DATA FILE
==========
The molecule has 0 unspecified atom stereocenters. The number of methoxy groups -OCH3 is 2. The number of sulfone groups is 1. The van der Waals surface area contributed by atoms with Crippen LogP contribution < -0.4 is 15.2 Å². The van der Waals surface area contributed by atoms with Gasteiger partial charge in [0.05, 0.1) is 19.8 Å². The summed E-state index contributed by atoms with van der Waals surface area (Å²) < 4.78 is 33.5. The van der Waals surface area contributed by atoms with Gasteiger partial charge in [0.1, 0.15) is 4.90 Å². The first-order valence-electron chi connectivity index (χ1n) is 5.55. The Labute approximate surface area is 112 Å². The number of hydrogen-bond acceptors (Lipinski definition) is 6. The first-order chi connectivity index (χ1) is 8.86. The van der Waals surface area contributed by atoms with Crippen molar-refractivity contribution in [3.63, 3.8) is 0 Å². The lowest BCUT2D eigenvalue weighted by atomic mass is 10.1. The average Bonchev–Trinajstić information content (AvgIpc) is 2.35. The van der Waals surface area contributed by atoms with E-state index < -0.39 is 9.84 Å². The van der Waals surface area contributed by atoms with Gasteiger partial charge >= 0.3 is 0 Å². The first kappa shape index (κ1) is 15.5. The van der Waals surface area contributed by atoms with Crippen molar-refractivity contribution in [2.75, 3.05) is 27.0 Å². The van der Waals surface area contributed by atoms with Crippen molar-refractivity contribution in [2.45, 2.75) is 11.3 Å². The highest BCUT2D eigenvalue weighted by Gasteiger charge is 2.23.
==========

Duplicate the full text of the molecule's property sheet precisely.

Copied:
The molecule has 0 unspecified atom stereocenters. The number of methoxy groups -OCH3 is 2. The number of sulfone groups is 1. The van der Waals surface area contributed by atoms with Crippen LogP contribution < -0.4 is 15.2 Å². The van der Waals surface area contributed by atoms with Gasteiger partial charge in [0.05, 0.1) is 19.8 Å². The summed E-state index contributed by atoms with van der Waals surface area (Å²) < 4.78 is 33.5. The van der Waals surface area contributed by atoms with Gasteiger partial charge in [0.1, 0.15) is 4.90 Å². The first-order valence-electron chi connectivity index (χ1n) is 5.55. The Labute approximate surface area is 112 Å². The number of hydrogen-bond acceptors (Lipinski definition) is 6. The first-order chi connectivity index (χ1) is 8.86. The van der Waals surface area contributed by atoms with Crippen molar-refractivity contribution in [3.63, 3.8) is 0 Å². The lowest BCUT2D eigenvalue weighted by atomic mass is 10.1. The average Bonchev–Trinajstić information content (AvgIpc) is 2.35. The van der Waals surface area contributed by atoms with E-state index < -0.39 is 9.84 Å². The van der Waals surface area contributed by atoms with Gasteiger partial charge >= 0.3 is 0 Å². The first kappa shape index (κ1) is 15.5. The van der Waals surface area contributed by atoms with Crippen molar-refractivity contribution in [2.75, 3.05) is 27.0 Å². The van der Waals surface area contributed by atoms with Crippen molar-refractivity contribution in [2.45, 2.75) is 11.3 Å². The highest BCUT2D eigenvalue weighted by Gasteiger charge is 2.23.